She's a rocker, she takes after me
And she's a roller, runs in the family
She's a rock and roll baby, a real gone twister
But...Don't you mess around with my little sister
Best snaps from the @SerenaWilliams vs @VenusesWilliams @AustralianOpen Final!— WTA (@WTA) January 28, 2017
📷--> https://t.co/qGDua2GwfI #AusOpen pic.twitter.com/SwNT2KAdtv
One of the best sports stories of recent times was told yesterday in Rod Laver Arena in Melbourne, when Venus and Serena Williams, ages 36 and 35 respectively, faced off in the Australian Open final. It was the first time since 2009 that the pair had met in a major final, and it's doubtful that very many fans and tennis observers anticipated that they would ever meet this way again.
It had already been a dramatic two weeks, what with Venus's return to the "last women standing" part of a big-stage draw, the giant-killing accomplishments of unseeded CoCo Vandeweghe, and the heart-wrenching semi-final run of Mirjana Lucic-Baroni. One could easily become exhausted without even lifting a racket--and for those of us who live in my part of the world, exhaustion from lack of sleep is a given, anyway, during the season's first major.
The story was almost perfect, it's only flaw being that it was too short. Serena got off to a shaky start. She was obviously on edge, and sometimes--when she's on edge like that--she doesn't fully recover. Other times, she snaps herself back into place and does what Serena does. This was one of those "other times."
The first set was close, with the opponents breaking each other five times. Serena won that set 6-4, and her record in major finals came to mind, as it always does: If she wins the first set, she winds up with the trophy. This match confirmed that remarkable statistic. Despite Venus significantly improving her first serve and even cutting down on errors in the second set--making it look, for a while, like the match would go the distance--she was unable to break Serena. At 3-all, Serena converted a third break point, and it turned out that that was all she needed to do. That set, also, went to Serena, 6-4.
The match lasted an hour and 21 minutes, and featured some delicious rallies from two of the tour's greatest hitters. These two love to pull each other side to side, and force each other to come up with almost-impossible to execute shots. That happened several times during the match, as the two veterans put on the same show of athleticism and guile that they have for many, many years.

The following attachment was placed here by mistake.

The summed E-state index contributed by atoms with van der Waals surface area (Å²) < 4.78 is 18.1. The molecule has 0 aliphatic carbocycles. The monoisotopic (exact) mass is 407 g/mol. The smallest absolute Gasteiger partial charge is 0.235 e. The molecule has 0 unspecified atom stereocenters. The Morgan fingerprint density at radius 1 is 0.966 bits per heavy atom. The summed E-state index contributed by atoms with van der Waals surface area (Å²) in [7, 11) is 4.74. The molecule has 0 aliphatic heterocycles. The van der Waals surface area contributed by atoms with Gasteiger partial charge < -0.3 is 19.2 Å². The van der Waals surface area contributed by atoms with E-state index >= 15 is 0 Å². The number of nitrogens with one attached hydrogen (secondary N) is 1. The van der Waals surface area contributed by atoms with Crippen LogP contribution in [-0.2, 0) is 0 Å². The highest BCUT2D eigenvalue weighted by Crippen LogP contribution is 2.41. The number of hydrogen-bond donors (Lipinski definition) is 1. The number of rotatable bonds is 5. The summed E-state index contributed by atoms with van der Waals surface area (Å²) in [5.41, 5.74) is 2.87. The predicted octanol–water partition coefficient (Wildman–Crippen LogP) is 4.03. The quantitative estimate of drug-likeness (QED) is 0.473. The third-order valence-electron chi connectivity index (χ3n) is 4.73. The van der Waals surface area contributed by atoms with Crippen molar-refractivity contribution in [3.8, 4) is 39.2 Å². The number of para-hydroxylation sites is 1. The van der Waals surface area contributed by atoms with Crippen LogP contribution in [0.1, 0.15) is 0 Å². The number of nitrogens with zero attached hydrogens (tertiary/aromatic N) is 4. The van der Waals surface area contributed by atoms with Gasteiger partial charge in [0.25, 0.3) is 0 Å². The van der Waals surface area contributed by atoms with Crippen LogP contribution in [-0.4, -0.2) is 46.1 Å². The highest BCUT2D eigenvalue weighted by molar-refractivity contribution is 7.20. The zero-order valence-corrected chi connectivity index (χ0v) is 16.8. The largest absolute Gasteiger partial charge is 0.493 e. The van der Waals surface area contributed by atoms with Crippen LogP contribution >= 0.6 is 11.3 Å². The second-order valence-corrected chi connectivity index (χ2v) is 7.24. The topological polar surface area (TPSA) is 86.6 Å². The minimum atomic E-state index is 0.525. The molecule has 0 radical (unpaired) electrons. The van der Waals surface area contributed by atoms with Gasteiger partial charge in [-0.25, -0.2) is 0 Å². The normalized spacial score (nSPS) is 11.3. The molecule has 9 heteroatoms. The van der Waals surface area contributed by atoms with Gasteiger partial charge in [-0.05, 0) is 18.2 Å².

It was understandably hard to cheer for (or against) either of them. Had Venus won, she would have earned her eighth major title in a career that was rudely interrupted for a long time by the arrival of Sjogren's syndrome, which a bevy of doctors were too ignorant to diagnose (her symptoms were textbook), and then by Venus's learning appropriate management of the disease and playing her way back into the elite section of the tour. Venus won her last major title in 2008, when she picked up her fifth Venus Rosewater dish at Wimbldon.
For Serena, the win brings her major singles total to 23, which is one beyond the Open Era record set by Steffi Graf, and one behind the mixed era record set by Margaret Court. This is what fans, the media and the players focus on, but I mention it only in passing. Counting majors is really not relevant because so much has changed since professional tennis began, and since the Open Era began.
Players often skipped the Australian Open because it was held during the holidays. Chris Evert, who pretty much owned the French Open, skipped it three times to play World Team Tennis. (And consider Rod Laver, who wasn't allowed to play in tournaments he likely would have won.) Also, counting major titles wasn't a "thing" until fairly recently. So, in a nod to the much missed Petra Kvitova, I'll say that "going by the numbers" is like comparing tennis balls with asparagus.
Having said that, I'll add that winning 23 majors--regardless of any other considerations--is indeed a a stunning reflection of how dominant Serena Williams has been for a very long time. When we consider that she and Venus first played each other at the Australian Open 19 years ago, we are able to glimpse the broad landscape of the effect that both sisters have had on the sport of tennis, and on sport in general.
It would have been quite enough for Serena and Venus to be the amazing and long-lasting force in tennis that they are. But they are so much more. They are, individually and together, a testament to belief, endurance and--perhaps most of all--survival. And to top it off, they are both entertaining, endearing and committed to causes that are more important than tennis.
"Your win has always been my win," Venus said to her sister in her beautiful runner-up acceptance. speech. And that's the way it will always be (and vice versa).
With this victory, Serena has taken back her number 1 ranking, and woe to anyone who suggests that her time of greatness is over. She. Is. Serena. Williams. And Venus, another great champion, can certainly confirm for the rest of the tour: "Don't you mess around with my little sister."